The headline in the Los Angeles Times this morning said: “An overdose, a young companion, drug-fueled parties: The secret life of USC med school dean”
Put together by a team of five reporters, the article called Carmen Puliafito a “towering figure,” a “renowned eye surgeon” and a prodigious fund raiser, bringing in more than $1 billion for USC by his own estimate. And then it said, “During his tenure as dean, Puliafito kept company with a circle of criminals and drug users who said he used methamphetamine and other drugs with them, a Los Angeles Times investigation found.”
He still serves, as a gubernatorial appointee, on the board of the California Institute for Regenerative Medicine.
“Puliafito, 66, and these much younger acquaintances captured their exploits in photos and videos. The Times reviewed dozens of the images.”
Puliafito resigned his $1.1 million position as dean in March 2016, declaring he wanted to pursue outside opportunities. He still serves, as a gubernatorial appointee, on the board of the California Institute for Regenerative Medicine (CIRM), as the stem cell agency is formally known. The board position pays $100 a day for meeting attendance. The board meets 10 to 12 times a year.
USC has received $110 million from CIRM since 2004, ranking No. 6 among all California institutions that have won stem cell awards from the state agency. USC has had a representative on the board since its inception in 2004.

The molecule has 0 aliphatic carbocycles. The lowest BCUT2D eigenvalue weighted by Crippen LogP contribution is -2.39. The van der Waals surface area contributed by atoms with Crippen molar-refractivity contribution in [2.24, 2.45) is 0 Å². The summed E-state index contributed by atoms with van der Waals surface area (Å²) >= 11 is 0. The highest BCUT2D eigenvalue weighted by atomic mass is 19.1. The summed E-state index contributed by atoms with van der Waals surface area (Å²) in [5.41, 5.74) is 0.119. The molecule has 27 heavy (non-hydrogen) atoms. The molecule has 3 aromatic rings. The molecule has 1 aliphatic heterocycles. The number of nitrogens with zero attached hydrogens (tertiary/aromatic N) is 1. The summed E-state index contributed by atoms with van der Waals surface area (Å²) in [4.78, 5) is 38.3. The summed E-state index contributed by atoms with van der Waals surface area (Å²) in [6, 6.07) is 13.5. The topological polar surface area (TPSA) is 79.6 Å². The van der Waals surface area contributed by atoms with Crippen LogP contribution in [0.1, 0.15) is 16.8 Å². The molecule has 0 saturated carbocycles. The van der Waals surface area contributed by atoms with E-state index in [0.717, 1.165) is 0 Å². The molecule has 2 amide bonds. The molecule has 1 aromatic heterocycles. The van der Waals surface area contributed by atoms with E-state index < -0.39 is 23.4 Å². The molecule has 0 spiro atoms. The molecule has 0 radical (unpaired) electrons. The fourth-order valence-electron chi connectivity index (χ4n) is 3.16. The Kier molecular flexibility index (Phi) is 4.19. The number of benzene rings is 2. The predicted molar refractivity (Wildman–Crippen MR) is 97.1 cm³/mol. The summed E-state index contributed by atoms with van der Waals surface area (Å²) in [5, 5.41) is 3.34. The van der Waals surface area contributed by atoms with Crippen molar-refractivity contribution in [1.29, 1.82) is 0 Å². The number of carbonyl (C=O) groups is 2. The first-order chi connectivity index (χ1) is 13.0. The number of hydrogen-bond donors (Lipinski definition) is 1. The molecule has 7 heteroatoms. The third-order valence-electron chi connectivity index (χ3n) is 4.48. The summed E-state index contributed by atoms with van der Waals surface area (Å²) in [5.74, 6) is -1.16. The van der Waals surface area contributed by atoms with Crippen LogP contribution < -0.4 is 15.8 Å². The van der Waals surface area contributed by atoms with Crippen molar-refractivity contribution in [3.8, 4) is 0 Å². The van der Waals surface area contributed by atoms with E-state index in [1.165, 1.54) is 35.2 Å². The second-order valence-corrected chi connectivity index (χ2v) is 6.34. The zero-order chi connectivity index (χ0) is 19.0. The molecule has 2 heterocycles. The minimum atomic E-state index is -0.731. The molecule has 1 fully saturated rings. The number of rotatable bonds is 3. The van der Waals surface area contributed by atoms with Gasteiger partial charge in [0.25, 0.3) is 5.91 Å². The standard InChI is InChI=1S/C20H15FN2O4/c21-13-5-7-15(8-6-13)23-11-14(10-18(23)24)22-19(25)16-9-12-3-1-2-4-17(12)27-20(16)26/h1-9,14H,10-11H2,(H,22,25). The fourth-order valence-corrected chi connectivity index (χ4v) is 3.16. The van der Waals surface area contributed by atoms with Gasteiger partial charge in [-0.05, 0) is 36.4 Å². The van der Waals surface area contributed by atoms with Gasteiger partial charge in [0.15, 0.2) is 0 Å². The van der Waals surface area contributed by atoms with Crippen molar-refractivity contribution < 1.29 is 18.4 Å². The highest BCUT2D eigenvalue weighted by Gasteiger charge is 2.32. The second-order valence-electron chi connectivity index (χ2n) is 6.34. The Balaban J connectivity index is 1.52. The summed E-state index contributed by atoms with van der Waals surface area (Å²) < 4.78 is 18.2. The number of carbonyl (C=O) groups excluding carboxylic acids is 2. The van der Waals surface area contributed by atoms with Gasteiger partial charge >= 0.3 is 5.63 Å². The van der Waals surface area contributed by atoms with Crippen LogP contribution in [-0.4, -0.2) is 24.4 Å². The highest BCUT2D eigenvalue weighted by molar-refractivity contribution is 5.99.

Puliafito remains on the USC faculty and continues to accept patients. He is a “central witness” in a $185 million, legal wrangle involving UC San Diego researcher Paul Aisen. Puliafito has described himself as the “quarterback” in the effort to hire Aisen away from UC San Diego.
The Times wrote:
“Curing Alzheimer’s is a top priority for government agencies and pharmaceutical companies, and Aisen’s lab was overseeing groundbreaking research, including drug trials at 70 locations around the world. More than $340 million in funding was expected to flow to his lab, according to court records.
“UC contended in its suit that its private school rival went beyond the bounds of academic recruiting by targeting professors and labs based on grant funding. The suit accused USC of civil conspiracy, aiding and abetting breach of fiduciary duty and other misconduct.”
Puliafito’s current term on the stem cell agency board term expired Nov. 3, 2016, according to a governor’s office document. However, members of the board may serve until a replacement is named. He was appointed in 2008 by then-Gov. Arnold Schwarzenegger and reappointed by Schwarzenegger in 2010.
Ed’s Note: CORRECTS 10th graf to show Puliafito was reappointed to the stem cell agency board in 2010 by Arnold Schwarzenegger, not Jerry Brown.